Balance, it’s all about the balance – the fine line between accommodating walk-ins and leaving enough space for your regulars.
Never fear, you can hit that mark and ensure you’re providing the best experience for all your customers. There isn’t a specific formula that will work for everyone, but there are tried and true methods that will get you the best results.
Having a restaurant booking system is an essential part of the business, it would make no sense to not have this already in some shape or form. If you truly want to nail your restaurant’s bookings and reservations, this guide will provide you will all the tricks of the trade.
In this day and age, the internet has not only made it easier for customers to make a reservation, or order food through food apps, they’ve made it imperative to do so. Otherwise, you’re only harming your business by not taking full advantage of the various means available.
Technology works in your favour to impact the guests’ experience in a positive way, leading to repeat business. This can include having an online ordering system such as an app or website option, with menu/takeaway options as well as the option to book a table.
Manage a restaurant effectively through efficient reservation software
You can make your restaurant run much more smoothly with reservation software, which would include staff members. The purpose here is to work out how many wait staff you’ll need each evening, which times will be peak hours and provide the kitchen staff ample time to prepare and handle the load.
Reservation software also eases the load on staff answering phone calls, as customers will make their reservations online instead. The software will organise the booking for you, removing human error and the risk of overbooking. When a customer cancels a booking, the reservation system will automatically know to allocate that time to another customer.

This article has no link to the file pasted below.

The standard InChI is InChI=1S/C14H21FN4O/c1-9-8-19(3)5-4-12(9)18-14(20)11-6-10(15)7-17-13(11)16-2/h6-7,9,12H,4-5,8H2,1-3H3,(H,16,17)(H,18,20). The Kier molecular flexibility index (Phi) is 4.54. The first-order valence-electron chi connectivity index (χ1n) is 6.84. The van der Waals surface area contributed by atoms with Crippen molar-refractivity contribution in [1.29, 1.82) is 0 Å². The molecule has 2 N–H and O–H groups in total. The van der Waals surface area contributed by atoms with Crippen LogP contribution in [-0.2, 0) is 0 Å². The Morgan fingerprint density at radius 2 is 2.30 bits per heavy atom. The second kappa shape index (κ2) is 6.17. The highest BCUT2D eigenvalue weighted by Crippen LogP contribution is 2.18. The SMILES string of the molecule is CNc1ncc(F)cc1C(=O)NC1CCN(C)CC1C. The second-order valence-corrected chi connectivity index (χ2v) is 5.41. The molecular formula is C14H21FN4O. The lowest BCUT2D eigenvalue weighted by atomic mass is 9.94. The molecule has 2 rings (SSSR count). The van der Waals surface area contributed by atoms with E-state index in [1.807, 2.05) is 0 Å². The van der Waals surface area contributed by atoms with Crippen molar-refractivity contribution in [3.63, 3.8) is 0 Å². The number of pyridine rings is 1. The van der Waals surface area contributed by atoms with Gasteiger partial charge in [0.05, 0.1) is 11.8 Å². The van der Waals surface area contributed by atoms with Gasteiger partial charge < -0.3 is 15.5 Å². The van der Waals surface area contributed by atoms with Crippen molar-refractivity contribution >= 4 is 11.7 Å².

The ease of use for customers that comes through making reservations online improves their experience and overall opinion of the restaurant. Further to this, returning customers can save their information to include any allergies, dietary requirements, favourite dishes and repeat orders.
Consider also, implementing an online waiting list which will automatically alert waiting customers if their booking is made available.
The old school method of making a reservation over the phone can work if you’ve got someone to keep on top of the books and deal with cancellations. However, in saying that, customers are unlikely to call back to cancel their reservation. Reservation software and/or an app removes this problem as it’s much easier to cancel a booking via an app.
A method for reducing no shows could be reminders via email, text or app notifications. This can work to either remind someone of a booking they might have forgotten they made, or prompt them to formally cancel their booking.
Streamline Your Reservations
Most customers know the best time to make dinner reservations, however this tends to depend on the event the reservation is for. Usually it’s a week or so in advance, but it can also be as little as an hour or so before. It’s up to you if you want your reservation software to have a cut-off period, where customers must book at least a day in advance.
SPACE! Your bookings need to also take capacity into consideration, which affects the number of customers and how the servers can navigate around the room. Reservations apps have the ability to calculate this when it comes to organising your bookings.
That’s why it’s important to know the average number of seats in your restaurant. If there is not enough space, customers will feel crammed in and there’s a higher chance of spillage. You also don’t want to keep the space so large that customers are too intimidated to come in.
Determine how much time it takes to prepare food. This will help in working out how long a customer will spend in the restaurant, coupled with the amount of time it will take them to eat their meal. Look at the portions of your food to determine roughly, the time it would take for customers to get through their meals.
Practise preparing meals and work out how long people will be seated and eating. For example, if you’re running an all-you-can-eat restaurant, it might be best to limit the amount of time to 90 minutes. This is because it provides enough time for the customer to feel they’re getting their money’s worth, without spending hours upon hours using up seating space.
Restaurant reservation guidelines can include charging a levy for cancellations if they’re too last minute, or if it’s a large group cancellation. Another important guideline or rule to implement is allowing a limited amount of time for a ‘no-show’ until you offer the seating to other customers.
Remember! Don’t put reservations on all your tables. You need to account for the walks-in and cancellations. Keep that balance.